Clitoria ternatea L.
(Fabaceae – the pea family)
subfamily: Faboideae – the bean subfamily
common name: Butterfly Pea
Clitoria is derived from the Greek κλειτορις (kleitoris), the clitoris. The flower was first described and named for the clitoris in 1678 by the German-born botanist Georg Eberhard Rumpf (1628–1702). Many vernacular names of the flower in various languages are similarly based on references to the female sexual organs. There have been controversies over the years regarding the lack of good taste in thus naming the genus, but less-explicit alternatives have never caught on, and the name Clitoria survives. Ternatea is named for Ternate, a place in Indonesia.
It is thought that this plant came originally from Asia. It is a twining plant with stems up to 5 m long. The leaves have 5–9 elliptical-shaped leaflets. There is usually one leaf per axil. The plant blooms throughout the year, the flowers being solitary, bright deep blue with light yellow markings, about 4 cm long and 3 cm wide. The flowers are presented ‘upside-down’, the keel petal appearing on the top rather than on the underside. There are some varieties that bear white flowers.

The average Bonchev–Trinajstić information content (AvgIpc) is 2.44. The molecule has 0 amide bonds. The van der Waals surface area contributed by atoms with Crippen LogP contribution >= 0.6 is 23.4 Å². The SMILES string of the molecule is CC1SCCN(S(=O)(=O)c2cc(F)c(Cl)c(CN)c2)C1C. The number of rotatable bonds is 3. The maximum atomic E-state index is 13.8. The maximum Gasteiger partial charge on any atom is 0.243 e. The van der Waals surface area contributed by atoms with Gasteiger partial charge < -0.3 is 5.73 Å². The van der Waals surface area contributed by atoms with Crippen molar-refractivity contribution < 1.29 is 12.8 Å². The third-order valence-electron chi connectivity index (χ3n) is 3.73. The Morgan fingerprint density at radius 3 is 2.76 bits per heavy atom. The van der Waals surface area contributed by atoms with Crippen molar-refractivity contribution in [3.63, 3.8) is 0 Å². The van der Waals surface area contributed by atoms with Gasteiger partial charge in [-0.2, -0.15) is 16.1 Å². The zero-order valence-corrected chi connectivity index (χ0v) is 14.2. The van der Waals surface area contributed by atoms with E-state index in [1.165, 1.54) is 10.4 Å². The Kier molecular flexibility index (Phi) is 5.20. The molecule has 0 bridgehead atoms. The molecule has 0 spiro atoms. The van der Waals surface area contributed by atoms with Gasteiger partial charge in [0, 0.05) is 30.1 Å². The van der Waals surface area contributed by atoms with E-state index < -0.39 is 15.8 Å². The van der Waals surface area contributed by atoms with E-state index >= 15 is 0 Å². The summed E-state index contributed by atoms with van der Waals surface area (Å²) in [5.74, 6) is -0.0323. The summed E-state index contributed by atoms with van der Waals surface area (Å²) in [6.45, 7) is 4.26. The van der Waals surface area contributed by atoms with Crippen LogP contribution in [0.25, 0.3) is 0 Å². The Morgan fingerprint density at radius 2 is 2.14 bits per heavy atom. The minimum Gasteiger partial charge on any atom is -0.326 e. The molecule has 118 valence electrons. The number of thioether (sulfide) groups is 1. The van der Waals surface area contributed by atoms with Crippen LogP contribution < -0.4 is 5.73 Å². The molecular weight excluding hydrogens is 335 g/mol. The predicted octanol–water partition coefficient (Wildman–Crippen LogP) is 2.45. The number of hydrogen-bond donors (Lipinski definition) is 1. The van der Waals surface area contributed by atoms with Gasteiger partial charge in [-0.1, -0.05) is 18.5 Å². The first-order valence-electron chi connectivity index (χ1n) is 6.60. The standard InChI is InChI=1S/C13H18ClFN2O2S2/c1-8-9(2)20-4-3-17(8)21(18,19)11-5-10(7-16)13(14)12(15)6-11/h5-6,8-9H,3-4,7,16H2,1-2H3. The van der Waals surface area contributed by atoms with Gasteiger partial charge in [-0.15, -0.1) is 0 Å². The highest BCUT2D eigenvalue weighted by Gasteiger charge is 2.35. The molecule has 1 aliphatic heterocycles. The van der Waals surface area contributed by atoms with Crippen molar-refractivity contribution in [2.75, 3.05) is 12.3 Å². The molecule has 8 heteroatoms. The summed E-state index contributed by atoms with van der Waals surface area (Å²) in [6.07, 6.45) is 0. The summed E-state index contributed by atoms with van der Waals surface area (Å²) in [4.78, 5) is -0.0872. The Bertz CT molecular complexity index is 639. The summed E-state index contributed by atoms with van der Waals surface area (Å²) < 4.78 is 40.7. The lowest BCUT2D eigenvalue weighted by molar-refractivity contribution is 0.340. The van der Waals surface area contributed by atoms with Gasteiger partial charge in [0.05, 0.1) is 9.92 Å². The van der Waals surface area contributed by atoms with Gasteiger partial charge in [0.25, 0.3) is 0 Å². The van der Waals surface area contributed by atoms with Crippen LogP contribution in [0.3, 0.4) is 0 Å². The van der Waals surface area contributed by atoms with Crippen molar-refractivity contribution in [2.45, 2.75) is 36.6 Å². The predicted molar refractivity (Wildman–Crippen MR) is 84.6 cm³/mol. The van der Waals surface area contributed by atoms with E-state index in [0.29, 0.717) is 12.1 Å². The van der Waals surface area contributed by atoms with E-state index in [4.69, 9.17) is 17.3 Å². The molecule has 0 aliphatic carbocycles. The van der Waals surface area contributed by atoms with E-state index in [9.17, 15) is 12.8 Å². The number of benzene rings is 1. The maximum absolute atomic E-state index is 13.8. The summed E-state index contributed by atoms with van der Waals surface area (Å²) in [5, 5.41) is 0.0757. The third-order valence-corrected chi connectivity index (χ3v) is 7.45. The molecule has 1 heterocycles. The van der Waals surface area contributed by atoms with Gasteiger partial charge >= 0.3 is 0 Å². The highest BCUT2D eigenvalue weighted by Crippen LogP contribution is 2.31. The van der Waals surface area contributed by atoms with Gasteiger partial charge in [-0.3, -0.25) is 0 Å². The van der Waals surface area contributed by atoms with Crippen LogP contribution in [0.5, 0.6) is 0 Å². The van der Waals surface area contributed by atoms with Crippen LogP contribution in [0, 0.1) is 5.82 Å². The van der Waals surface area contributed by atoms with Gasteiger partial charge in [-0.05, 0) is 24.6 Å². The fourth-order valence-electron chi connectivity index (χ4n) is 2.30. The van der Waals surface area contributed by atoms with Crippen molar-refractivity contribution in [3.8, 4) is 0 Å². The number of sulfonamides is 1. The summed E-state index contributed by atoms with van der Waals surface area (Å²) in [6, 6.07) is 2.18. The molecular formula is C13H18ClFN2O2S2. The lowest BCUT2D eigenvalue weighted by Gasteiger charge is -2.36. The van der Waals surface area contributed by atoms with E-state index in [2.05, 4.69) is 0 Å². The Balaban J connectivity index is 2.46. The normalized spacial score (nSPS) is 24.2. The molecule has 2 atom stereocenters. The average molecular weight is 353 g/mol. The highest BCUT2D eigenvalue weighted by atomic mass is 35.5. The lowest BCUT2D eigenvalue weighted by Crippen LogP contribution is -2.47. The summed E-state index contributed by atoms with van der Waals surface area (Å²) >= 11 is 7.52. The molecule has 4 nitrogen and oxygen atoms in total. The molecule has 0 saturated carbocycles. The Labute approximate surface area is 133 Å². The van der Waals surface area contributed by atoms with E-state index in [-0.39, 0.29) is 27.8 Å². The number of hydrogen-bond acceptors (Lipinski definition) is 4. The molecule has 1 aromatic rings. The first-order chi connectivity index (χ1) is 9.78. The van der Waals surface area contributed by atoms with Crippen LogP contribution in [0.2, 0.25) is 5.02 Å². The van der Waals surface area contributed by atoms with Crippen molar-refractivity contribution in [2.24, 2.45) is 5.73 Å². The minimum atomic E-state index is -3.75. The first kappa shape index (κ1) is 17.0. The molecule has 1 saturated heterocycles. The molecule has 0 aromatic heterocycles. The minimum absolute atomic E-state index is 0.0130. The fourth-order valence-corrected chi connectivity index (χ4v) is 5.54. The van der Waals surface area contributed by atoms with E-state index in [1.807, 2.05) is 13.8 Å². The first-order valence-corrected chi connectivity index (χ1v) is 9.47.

The fruits are 5–7 cm long, flat pods with up to 10 seeds in each pod. They are edible when young and tender. The plant may be propagated from seed or from cuttings. It does well in hanging baskets, liking partial shade – it does not like the hot afternoon sun. There is quite a colony of these plants on the seaward side of the lawns on the Picnic Bay Mall, where they obviously enjoy being watered by the sprinkler system.
The Butterfly Pea, as its name suggests, attracts butterflies. The leaves and seeds are good stock feed, and, as indicated above, the pods are sometimes eaten by humans, especially in the Philippines. The roots of the plant are used in the Ayurveda system of Indian medicine for the treatment of a wide range of diseases and conditions. It is regarded as useful as a laxative and a diuretic, as a brain tonic, in the treatment of eye diseases, whooping cough, tubercular glands, elephantiasis, headaches, various body pains, biliousness and ulcers, as an antidepressant and an anticonvulsant, and in the treatment of stress. The roots of the white-flowered varieties are used to treat goitre.
In South-east Asia the flowers are used as a food colorant, and also, in Thailand, a syrupy drink called nam dok anchan is made from them.
Photographs © Donald Simpson, taken on the Picnic Bay foreshore 2009-2012